The whistleblower who raised awareness of plans to keep mental health patients in a locked unit over the Christmas period has been reinstated by her employer, less than a week after being terminated.
Louise Bayliss had made the national airwaves before Christmas when she publicised how a number of mental health patients were to be transferred to St Brendan’s Hospital in Grangegorman for Christmas – where they were to be kept in a locked unit.
The disclosure prompted national outcry and the intervention of government ministers to ensure that the patients were housed more appropriately over the holidays.
Last Wednesday, however, Bayliss was told by her employer the Irish Advocacy Network (IAN) – which acts on behalf of mental health patients – that her six-month contract was being terminated after just three months.
The withdrawal of her contact had prompted further political outcry, with Labour junior minister Joe Costello raising concerns over the dismissal and Fine Gael backbencher Derek Keating calling for Bayliss to be invited to address the Oireachtas health committee.
This morning Bayliss announced that she had been reinstated by the IAN – and insisted she had no second thoughts about any of her actions.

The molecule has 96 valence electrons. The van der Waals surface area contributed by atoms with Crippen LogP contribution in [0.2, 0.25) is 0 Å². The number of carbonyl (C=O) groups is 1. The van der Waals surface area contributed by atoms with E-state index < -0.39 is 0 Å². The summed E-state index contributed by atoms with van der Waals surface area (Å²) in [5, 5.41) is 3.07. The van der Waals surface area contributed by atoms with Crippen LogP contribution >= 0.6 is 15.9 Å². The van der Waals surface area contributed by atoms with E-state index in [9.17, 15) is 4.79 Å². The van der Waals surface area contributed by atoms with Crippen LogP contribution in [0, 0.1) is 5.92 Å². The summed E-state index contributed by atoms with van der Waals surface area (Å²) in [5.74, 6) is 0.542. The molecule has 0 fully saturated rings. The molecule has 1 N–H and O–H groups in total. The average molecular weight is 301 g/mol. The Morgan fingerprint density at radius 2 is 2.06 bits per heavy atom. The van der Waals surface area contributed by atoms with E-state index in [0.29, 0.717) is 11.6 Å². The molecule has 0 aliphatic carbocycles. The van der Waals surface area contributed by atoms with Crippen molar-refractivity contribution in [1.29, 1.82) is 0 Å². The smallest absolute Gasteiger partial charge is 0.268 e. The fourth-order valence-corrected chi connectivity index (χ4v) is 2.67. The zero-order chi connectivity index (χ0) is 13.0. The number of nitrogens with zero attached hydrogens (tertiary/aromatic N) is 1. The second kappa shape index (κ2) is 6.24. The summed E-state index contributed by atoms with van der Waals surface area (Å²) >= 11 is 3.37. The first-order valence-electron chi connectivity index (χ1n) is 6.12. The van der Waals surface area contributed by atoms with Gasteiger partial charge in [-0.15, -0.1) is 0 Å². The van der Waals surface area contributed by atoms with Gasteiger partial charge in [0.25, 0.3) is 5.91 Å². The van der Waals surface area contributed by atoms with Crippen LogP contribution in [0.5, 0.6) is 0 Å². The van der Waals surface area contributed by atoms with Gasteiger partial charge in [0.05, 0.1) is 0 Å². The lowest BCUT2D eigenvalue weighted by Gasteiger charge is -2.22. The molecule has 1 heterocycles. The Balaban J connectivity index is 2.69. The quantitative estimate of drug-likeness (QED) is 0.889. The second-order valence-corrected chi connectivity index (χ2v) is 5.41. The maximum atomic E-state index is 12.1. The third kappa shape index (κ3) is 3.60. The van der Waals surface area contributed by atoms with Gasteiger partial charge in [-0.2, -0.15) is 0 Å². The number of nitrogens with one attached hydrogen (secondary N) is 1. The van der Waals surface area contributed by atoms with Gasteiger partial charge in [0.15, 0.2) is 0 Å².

“I don’t regret it,” she said, adding: “I would do it again.”
She added that she hoped her case would give other whistleblowers the courage to come forward and expose abuses in the Irish healthcare system.
Keating, who was alongside Bayliss when she announced her reinstatement outside Leinster House this morning, said her treatment underlined the urgent need for the government to bring in new whistleblowing legislation as soon as possible.
“It is deeply regrettable that an employee could lose his or her position for having spoken out on behalf of vulnerable and voiceless individuals,” Keating said.
“How many more comparable situations are out there? How many good, honest workers are being treated in this way?”
Keating has requested that Bayliss’s difficulties be discussed during a Topical Issues debate in the Dáil this evening.
In a statement the Irish Advocacy Network said it had terminated the training posts of two trainee peer advocates last week, and had since offered to reinstate both of those persons. The other trainee is to meet with the IAN tomorrow.
IAN chief executive Colette Nolan said it had decided to terminate the two posts early last week, but that “after more in-depth and intensive consultation with colleagues in the organisation over the last few days, we realise that we made an error in this regard”.
Nolan insisted that the HSE – which part-funds the IAN – had no role in the decision to let the two trainees go, or in its decision to reinstate them.
“The decision to let the two trainee peer advocates go relates to some shortcomings we identified in our current training programme,” Nolan said.